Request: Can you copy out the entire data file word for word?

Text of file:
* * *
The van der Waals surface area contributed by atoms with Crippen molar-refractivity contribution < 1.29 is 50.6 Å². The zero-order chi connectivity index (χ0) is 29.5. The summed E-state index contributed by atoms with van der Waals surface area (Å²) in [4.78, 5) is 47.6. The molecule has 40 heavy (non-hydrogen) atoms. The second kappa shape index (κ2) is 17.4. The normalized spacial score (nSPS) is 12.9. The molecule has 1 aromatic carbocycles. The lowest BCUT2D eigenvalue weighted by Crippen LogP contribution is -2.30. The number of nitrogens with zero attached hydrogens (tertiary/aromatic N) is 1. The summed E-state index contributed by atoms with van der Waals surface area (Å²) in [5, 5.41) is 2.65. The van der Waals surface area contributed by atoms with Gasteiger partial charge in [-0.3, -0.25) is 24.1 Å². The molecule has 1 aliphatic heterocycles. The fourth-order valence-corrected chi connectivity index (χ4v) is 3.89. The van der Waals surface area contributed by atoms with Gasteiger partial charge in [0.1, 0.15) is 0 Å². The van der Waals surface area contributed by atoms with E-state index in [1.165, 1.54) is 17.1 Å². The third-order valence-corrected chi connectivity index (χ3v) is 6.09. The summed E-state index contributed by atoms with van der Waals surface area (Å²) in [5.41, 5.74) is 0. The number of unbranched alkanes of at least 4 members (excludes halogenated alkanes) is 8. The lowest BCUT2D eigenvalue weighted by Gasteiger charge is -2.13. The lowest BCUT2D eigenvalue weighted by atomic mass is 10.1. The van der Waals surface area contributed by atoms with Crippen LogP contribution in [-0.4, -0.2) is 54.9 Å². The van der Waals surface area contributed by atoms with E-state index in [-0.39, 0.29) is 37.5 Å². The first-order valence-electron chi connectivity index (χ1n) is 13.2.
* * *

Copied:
The van der Waals surface area contributed by atoms with Crippen molar-refractivity contribution < 1.29 is 50.6 Å². The zero-order chi connectivity index (χ0) is 29.5. The summed E-state index contributed by atoms with van der Waals surface area (Å²) in [4.78, 5) is 47.6. The molecule has 40 heavy (non-hydrogen) atoms. The second kappa shape index (κ2) is 17.4. The normalized spacial score (nSPS) is 12.9. The molecule has 1 aromatic carbocycles. The lowest BCUT2D eigenvalue weighted by Crippen LogP contribution is -2.30. The number of nitrogens with zero attached hydrogens (tertiary/aromatic N) is 1. The summed E-state index contributed by atoms with van der Waals surface area (Å²) in [5, 5.41) is 2.65. The van der Waals surface area contributed by atoms with Gasteiger partial charge in [-0.3, -0.25) is 24.1 Å². The molecule has 1 aliphatic heterocycles. The fourth-order valence-corrected chi connectivity index (χ4v) is 3.89. The van der Waals surface area contributed by atoms with Gasteiger partial charge in [0.1, 0.15) is 0 Å². The van der Waals surface area contributed by atoms with E-state index in [1.165, 1.54) is 17.1 Å². The third-order valence-corrected chi connectivity index (χ3v) is 6.09. The summed E-state index contributed by atoms with van der Waals surface area (Å²) in [5.41, 5.74) is 0. The number of unbranched alkanes of at least 4 members (excludes halogenated alkanes) is 8. The lowest BCUT2D eigenvalue weighted by Gasteiger charge is -2.13. The lowest BCUT2D eigenvalue weighted by atomic mass is 10.1. The van der Waals surface area contributed by atoms with Crippen LogP contribution in [-0.4, -0.2) is 54.9 Å². The van der Waals surface area contributed by atoms with E-state index in [-0.39, 0.29) is 37.5 Å². The first-order valence-electron chi connectivity index (χ1n) is 13.2.